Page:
The blind Franco Arno (Karl Malden) is taking a nightly stroll with his young niece Lori (Cinzia De Carolis) when they pass by a car where a man sits discussing blackmail, with another man beside him. Later, when the two return home, Franco stares outside - even though he cannot see - although we certainly can; and what we see is the other, unseen man in the car get out of it and attack a night watchman, leaving his dead body to be found in a phone booth come morning. The attacker then goes to a medical complex that stands next to Franco's apartment; and this is when one of the workers at the building discovers the body in the phone booth and witnesses the shadow of the unseen man running away from the scene, unidentified. The man seems to have taken something from the facilities. The next morning, the murder makes it into the papers; and a reporter named Carlo Giordani (James Franciscus) is investigating the break-in. We learn that nothing was supposedly taken from the building the night before from Professor Terzi, who also works at the institution.
But the killer understands that he/she must commit more murders in order to steer the attention of all parties interested from the attempted robbery. He/she begins with a Dr. Casoni, who thinks he knows who the killer is and intends to tell someone about it; but gets pushed in the way of an incoming train before he can go any further. He was at the wrong place at the wrong time but at the same time, there couldn't have been a better PLACE or TIME for this incident to occur; for a photograph is taken of him that reveals the hands which committed the act. Next, the photographer who is looking to develop his findings for the police shall meet his ghastly end at the hands of the killer, and the list goes on and on. The killer does not kill out of mere fury; there is almost always a connection. If you're caught in the web, you're in the way, and if you don't get out of it; then you'll have to forcefully exit this world.
This is a typical Dario Argento thriller; his second overall as well as the middle child of his "Animal Trilogy". But this being an earlier work of his, the graphic blood and violence of his 70's-80's offerings - which have more or less attributed to his high status amongst some of the greatest directors working in horror - is almost entirely absent from "The Cat o' Nine Tails", although the film is uncanny and still has a lot of the stylistic peculiarities of an Argento film. It has the intriguing whodunit story, the disadvantage of having too many characters and so little time to truly develop any of them, and some great scenes shot from the POV of the killer. It's not the most visually complex of Argento's films, but it remains probably the most underrated to this day; if only because it is seldom ever mentioned when you hear the name.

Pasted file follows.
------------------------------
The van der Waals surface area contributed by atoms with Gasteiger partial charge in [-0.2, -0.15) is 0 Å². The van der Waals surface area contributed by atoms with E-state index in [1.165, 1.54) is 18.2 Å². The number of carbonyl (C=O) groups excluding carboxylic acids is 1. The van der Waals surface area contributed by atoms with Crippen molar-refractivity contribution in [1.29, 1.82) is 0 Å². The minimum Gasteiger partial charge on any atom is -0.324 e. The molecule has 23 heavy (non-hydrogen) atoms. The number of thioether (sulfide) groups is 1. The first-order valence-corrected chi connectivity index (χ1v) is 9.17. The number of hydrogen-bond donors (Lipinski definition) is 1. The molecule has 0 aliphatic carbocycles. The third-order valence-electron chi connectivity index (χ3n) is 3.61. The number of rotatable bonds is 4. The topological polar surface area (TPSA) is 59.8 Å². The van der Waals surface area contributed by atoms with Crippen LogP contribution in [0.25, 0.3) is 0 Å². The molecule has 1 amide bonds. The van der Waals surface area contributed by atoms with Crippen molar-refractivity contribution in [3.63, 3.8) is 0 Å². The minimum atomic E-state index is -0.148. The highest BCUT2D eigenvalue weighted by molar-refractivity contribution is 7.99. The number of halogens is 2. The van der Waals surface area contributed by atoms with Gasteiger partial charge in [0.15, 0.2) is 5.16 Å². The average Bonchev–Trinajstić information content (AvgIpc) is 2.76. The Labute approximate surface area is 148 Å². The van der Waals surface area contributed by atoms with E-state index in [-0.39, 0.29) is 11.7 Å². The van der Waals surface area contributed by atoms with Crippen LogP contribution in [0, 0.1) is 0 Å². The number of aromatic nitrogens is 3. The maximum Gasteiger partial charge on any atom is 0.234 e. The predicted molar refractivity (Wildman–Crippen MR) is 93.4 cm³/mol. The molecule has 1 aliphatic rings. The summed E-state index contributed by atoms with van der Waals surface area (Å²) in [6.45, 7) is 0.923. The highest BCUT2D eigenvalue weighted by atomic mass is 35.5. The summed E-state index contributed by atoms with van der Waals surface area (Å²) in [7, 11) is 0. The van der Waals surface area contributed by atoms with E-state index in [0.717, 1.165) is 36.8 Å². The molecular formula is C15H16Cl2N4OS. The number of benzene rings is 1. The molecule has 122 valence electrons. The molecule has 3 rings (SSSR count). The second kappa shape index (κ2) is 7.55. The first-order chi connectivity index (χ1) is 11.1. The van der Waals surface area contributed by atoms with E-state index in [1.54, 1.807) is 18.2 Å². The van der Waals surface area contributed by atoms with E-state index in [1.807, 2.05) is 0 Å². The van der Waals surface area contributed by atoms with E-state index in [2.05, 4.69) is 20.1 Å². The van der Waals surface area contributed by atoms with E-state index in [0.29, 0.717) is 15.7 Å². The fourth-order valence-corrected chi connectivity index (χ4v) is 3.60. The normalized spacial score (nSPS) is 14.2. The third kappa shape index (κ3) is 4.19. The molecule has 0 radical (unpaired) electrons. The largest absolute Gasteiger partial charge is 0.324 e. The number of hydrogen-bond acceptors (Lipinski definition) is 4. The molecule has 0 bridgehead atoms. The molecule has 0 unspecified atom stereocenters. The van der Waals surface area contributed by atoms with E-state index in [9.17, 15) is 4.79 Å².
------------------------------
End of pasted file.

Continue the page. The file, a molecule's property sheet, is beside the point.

There are some good characters who show up later in the film and give it some more edge, such as the self-titled "Gigi the Loser" (Ugo Fangareggi) who is a friend of Carlo from time spent in jail, a love interest named Bianca (Rada Rassimov) who definitely knows more about the case than she's willing to admit and also was the fiancée of the doctor who got hit by the train, and the daughter of Professor Terzi by the name of Anna (Catherine Spaack). But alas, this is a not a character-driven thriller and they are more-so attitudes and caricatures; and the relationships forged between them can feel rather contrived at times.
But then again, this is still a really fantastic mood piece; another creative, unforgettable film from Argento to be sure. I treated it as more of an experience than a deep character study, although as always, Argento is able to craft a story that keeps the viewer's interest; like a good whodunit mystery rightfully should. Argento sites this as the least favorite of his films, although I don't know why when he's done so much worse in the new age. The camerawork is truly magnificent and Ennio Morricone's score is as unpredictable as the murder plot. It's a consistently engaging film that - for all its imperfections - still gets a very strong recommendation because, like the best of Argento's feature films, it really sticks with you. He populates it not with a great story or characters but instead great imagery and creative violence (although I'm afraid those looking for extreme decapitations of women will have to settle for more the tame wrangling of mostly men). I appreciate this film because it's different from most of Argento's other films; while still having the advantage of being older, smarter, and overall just better.